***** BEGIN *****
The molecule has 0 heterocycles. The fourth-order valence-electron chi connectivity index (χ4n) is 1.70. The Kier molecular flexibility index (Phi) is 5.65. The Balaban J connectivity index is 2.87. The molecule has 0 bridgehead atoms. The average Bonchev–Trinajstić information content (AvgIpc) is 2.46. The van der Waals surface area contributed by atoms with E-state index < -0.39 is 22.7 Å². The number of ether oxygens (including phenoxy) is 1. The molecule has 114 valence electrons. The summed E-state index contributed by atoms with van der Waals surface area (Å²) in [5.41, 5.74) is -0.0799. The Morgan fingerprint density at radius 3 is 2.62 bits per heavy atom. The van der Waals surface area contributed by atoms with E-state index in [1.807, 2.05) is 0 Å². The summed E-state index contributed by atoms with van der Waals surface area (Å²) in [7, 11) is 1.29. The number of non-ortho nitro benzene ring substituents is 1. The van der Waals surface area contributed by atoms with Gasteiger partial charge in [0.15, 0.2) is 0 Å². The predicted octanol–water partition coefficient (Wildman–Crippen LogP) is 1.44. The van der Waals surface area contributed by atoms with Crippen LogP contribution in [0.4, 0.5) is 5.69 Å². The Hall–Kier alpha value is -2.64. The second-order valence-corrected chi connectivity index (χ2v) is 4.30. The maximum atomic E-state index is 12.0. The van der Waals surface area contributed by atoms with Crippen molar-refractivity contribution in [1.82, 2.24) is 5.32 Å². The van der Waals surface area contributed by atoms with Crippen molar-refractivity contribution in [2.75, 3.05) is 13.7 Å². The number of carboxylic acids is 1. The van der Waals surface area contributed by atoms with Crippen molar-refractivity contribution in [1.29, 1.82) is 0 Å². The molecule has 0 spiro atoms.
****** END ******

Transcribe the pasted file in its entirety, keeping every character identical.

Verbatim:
The molecule has 0 heterocycles. The fourth-order valence-electron chi connectivity index (χ4n) is 1.70. The Kier molecular flexibility index (Phi) is 5.65. The Balaban J connectivity index is 2.87. The molecule has 0 bridgehead atoms. The average Bonchev–Trinajstić information content (AvgIpc) is 2.46. The van der Waals surface area contributed by atoms with E-state index < -0.39 is 22.7 Å². The number of ether oxygens (including phenoxy) is 1. The molecule has 114 valence electrons. The summed E-state index contributed by atoms with van der Waals surface area (Å²) in [5.41, 5.74) is -0.0799. The Morgan fingerprint density at radius 3 is 2.62 bits per heavy atom. The van der Waals surface area contributed by atoms with E-state index in [1.807, 2.05) is 0 Å². The summed E-state index contributed by atoms with van der Waals surface area (Å²) in [7, 11) is 1.29. The number of non-ortho nitro benzene ring substituents is 1. The van der Waals surface area contributed by atoms with Gasteiger partial charge in [0.15, 0.2) is 0 Å². The predicted octanol–water partition coefficient (Wildman–Crippen LogP) is 1.44. The van der Waals surface area contributed by atoms with Crippen LogP contribution in [0.4, 0.5) is 5.69 Å². The Hall–Kier alpha value is -2.64. The second-order valence-corrected chi connectivity index (χ2v) is 4.30. The maximum atomic E-state index is 12.0. The van der Waals surface area contributed by atoms with Crippen molar-refractivity contribution in [1.82, 2.24) is 5.32 Å². The van der Waals surface area contributed by atoms with Crippen molar-refractivity contribution in [2.75, 3.05) is 13.7 Å². The number of carboxylic acids is 1. The van der Waals surface area contributed by atoms with Crippen molar-refractivity contribution in [1.29, 1.82) is 0 Å². The molecule has 0 spiro atoms.